P.S. This post is dedicated to the memories of but a few of the wonderful people who left this planet too soon, including Joan Rivers, Robin Williams, Philip Seymour Hoffman, Elaine Stritch, Mike Nichols, Lauren Bacall, Maximilan Schell, Lorin Maazel, Marian Seldes, Claudio Abbado, Geoffrey Holder, Gerard Mortier, Richard Duardo, Maya Angelou, Sid Caesar, Harold Ramis, Pete Seeger, Rafael Frühbeck de Burgos and Tasha Martel. RIP…

 

 

 

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Remembering Ms. Rivers & Happy 5775!

 

By Victoria Looseleaf

We lost another comedy legend when Joan Rivers, whom the New York Times called a ‘comic stiletto quick to skewer,’ suffered cardiac arrest while undergoing a routine throat endoscopy, though how any procedure could be routine on an 81-year old is a mystery to us. After being in an induced medical coma for a week, Rivers was taken off life support by orders from her daughter Melissa. The acid-tongued gal died on September 4, and we have been mourning her loss ever since.

Paired with Robin Williams’ passing, this has been a difficult time for many of us needing/craving the outrageous sense of humor those two geniuses had. Rivers shattered ceilings, be they glass, stucco or whatever, and blazed through them all like a five-alarm fire. We absolutely adored her, as did the Comedy Central Rivers’ Roasters, who used the word ‘vagina’ more times than David Mamet spewed obscenities in his 1984 Pulitzer Prize and Tony Award-winning play, Glengarry Glen Ross. We’re still kvelling over Gilbert Gottfried’s monolithic harangue.

We actually had several encounters with the Goddess of Comedy over the decades, including a life-altering event at Vegas’ MGM Grand after she performed a 1 am set, a story that is featured in our still-being-written memoirs. And though we weren’t too keen on her 2008 play at the Geffen, we were glad we got to see her so very up-close and, well, over-plasticized.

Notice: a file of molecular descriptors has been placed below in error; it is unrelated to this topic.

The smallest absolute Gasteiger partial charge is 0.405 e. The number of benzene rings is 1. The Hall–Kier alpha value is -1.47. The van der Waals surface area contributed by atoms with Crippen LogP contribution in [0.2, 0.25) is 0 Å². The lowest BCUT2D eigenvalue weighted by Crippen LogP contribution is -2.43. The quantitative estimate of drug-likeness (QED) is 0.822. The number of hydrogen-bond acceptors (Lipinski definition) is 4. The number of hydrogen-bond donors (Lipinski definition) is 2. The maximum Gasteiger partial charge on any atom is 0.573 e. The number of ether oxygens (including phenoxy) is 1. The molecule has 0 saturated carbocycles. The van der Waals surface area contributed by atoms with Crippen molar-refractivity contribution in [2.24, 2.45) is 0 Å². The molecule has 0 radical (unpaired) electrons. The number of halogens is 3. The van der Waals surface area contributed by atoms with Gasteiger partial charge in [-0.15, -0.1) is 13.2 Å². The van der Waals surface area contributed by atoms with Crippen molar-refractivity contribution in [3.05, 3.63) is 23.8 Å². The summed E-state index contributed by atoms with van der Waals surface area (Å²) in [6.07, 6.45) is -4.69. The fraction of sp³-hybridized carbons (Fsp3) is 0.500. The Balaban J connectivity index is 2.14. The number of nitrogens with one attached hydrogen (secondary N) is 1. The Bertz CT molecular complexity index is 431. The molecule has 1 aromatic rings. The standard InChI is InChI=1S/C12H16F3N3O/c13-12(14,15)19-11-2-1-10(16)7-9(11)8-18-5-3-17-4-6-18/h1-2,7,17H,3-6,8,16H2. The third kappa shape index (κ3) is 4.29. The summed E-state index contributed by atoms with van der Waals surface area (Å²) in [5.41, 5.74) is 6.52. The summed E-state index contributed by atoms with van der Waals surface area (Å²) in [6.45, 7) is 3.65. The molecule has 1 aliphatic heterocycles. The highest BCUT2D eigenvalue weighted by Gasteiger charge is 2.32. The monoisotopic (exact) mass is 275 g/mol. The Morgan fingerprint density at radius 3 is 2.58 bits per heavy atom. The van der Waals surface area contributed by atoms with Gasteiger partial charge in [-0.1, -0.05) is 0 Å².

Indeed, Rivers had a face that had been stretched, plumped and rearranged to the point of making a Picasso cubist portrait look like a Norman Rockwell Saturday Evening Post cover, meaning this seems a good enough transition to talk a bit about the City of Angels art scene.

Hah! There are more L.A. gallery openings in September than Pink’s has hot dogs. We made it to the grand opening of Daniel Rolnik Gallery on Ocean Avenue in Santa Monica, where it was wall-to-wall peeps. This young artrepreneur has been called “the world’s most adorable art critic,” by none other than Bill Clinton. How’s that for a moniker!

We also made it to the Dresden Room, where our fellow Clevelander, Ms. Jane Cantillon, regularly holds court with her Dick and Jane Family Orchestra (below).

This is art of another stripe, a combination of music, performance art, autobiographical musings (the Dick in the Orchestra is Richard Ross, Ms. C’s husband), and life in, if not exactly the fast lane, then some other kind of lane, because Janie sings it like she sees it. And wow, does she ever see it!

Cantillon and friends also showed up at another one of our Gen F readings. This was at Stories Bookstore in Echo Park, and had been organized by the in abstentia jack-of-all arts, Gordy Grundy, editor of the short story anthology that is now ranked 792,079th on amazon. Whoo hoo! What we need is the Colbert bump, sir!

Former Factory girl, Mary Woronov (right, portrait by Don Bachardy),who has written five books, been in numerous films, and whose paintings can be seen at Laemmle NoHo through December (curated by Josh Elias), also read that night. Sponsored by Artillery Magazine, and MC’d by that mag’s editor, Tulsa Kinney, the reading was well-attended, including by our colleague from CNN, Matt Carey. Anther notable: author and Artillery Mag’s publisher, Charlie Rappleye. He and Woronov were laughing so hard during our reading of The Oudist that we finally broke character and, well, cracked up, too.

A bunch of us then traipsed over to Taix, including Cantillon and Ross (not to be confused with Martini and Rossi,unless you’ve had too many), as well as the Artillery folks.

We were thrilled that Andre Miripolsky, who will be showing some of his art at our next Salon 2.0, made it to the reading, as well as producer Larry Gilbert, Mudperson Mike M. Mollett (left), and Hollywood Foreign Press correspondent (and Gen F contributor/reader), Luca Celada, among others. We stuck to Scotch that night, while Daiquiris were decidedly in high demand at this long-time haunt.